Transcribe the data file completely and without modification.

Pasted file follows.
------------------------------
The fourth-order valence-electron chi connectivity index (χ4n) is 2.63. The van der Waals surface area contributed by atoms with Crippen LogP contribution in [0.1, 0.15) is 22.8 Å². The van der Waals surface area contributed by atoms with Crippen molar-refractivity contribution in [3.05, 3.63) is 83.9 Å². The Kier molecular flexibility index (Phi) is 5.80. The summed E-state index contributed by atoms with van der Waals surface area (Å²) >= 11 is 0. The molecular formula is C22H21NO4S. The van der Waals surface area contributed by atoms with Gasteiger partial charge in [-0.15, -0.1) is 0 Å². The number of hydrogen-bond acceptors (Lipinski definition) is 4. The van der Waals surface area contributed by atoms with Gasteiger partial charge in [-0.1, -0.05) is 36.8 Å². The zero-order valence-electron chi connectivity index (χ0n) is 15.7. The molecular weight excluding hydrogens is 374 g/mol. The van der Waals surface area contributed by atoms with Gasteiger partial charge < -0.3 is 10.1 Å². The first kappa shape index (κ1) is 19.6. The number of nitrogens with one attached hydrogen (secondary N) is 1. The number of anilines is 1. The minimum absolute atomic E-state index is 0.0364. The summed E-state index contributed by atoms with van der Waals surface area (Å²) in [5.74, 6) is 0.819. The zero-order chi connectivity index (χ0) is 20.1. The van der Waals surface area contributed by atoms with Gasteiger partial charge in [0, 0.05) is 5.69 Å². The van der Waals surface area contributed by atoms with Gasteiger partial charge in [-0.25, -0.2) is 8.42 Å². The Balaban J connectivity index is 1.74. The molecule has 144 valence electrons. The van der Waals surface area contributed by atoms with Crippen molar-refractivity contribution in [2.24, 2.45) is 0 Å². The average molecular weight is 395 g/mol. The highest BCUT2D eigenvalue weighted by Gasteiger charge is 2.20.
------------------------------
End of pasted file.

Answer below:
The fourth-order valence-electron chi connectivity index (χ4n) is 2.63. The van der Waals surface area contributed by atoms with Crippen LogP contribution in [0.1, 0.15) is 22.8 Å². The van der Waals surface area contributed by atoms with Crippen molar-refractivity contribution in [3.05, 3.63) is 83.9 Å². The Kier molecular flexibility index (Phi) is 5.80. The summed E-state index contributed by atoms with van der Waals surface area (Å²) >= 11 is 0. The molecular formula is C22H21NO4S. The van der Waals surface area contributed by atoms with Gasteiger partial charge in [-0.15, -0.1) is 0 Å². The number of hydrogen-bond acceptors (Lipinski definition) is 4. The van der Waals surface area contributed by atoms with Gasteiger partial charge in [-0.1, -0.05) is 36.8 Å². The zero-order valence-electron chi connectivity index (χ0n) is 15.7. The molecular weight excluding hydrogens is 374 g/mol. The van der Waals surface area contributed by atoms with Gasteiger partial charge < -0.3 is 10.1 Å². The first kappa shape index (κ1) is 19.6. The number of nitrogens with one attached hydrogen (secondary N) is 1. The number of anilines is 1. The minimum absolute atomic E-state index is 0.0364. The summed E-state index contributed by atoms with van der Waals surface area (Å²) in [5.74, 6) is 0.819. The zero-order chi connectivity index (χ0) is 20.1. The van der Waals surface area contributed by atoms with Gasteiger partial charge in [0, 0.05) is 5.69 Å². The van der Waals surface area contributed by atoms with Gasteiger partial charge in [-0.25, -0.2) is 8.42 Å². The Balaban J connectivity index is 1.74. The molecule has 144 valence electrons. The van der Waals surface area contributed by atoms with Crippen molar-refractivity contribution in [2.24, 2.45) is 0 Å². The average molecular weight is 395 g/mol. The highest BCUT2D eigenvalue weighted by Gasteiger charge is 2.20.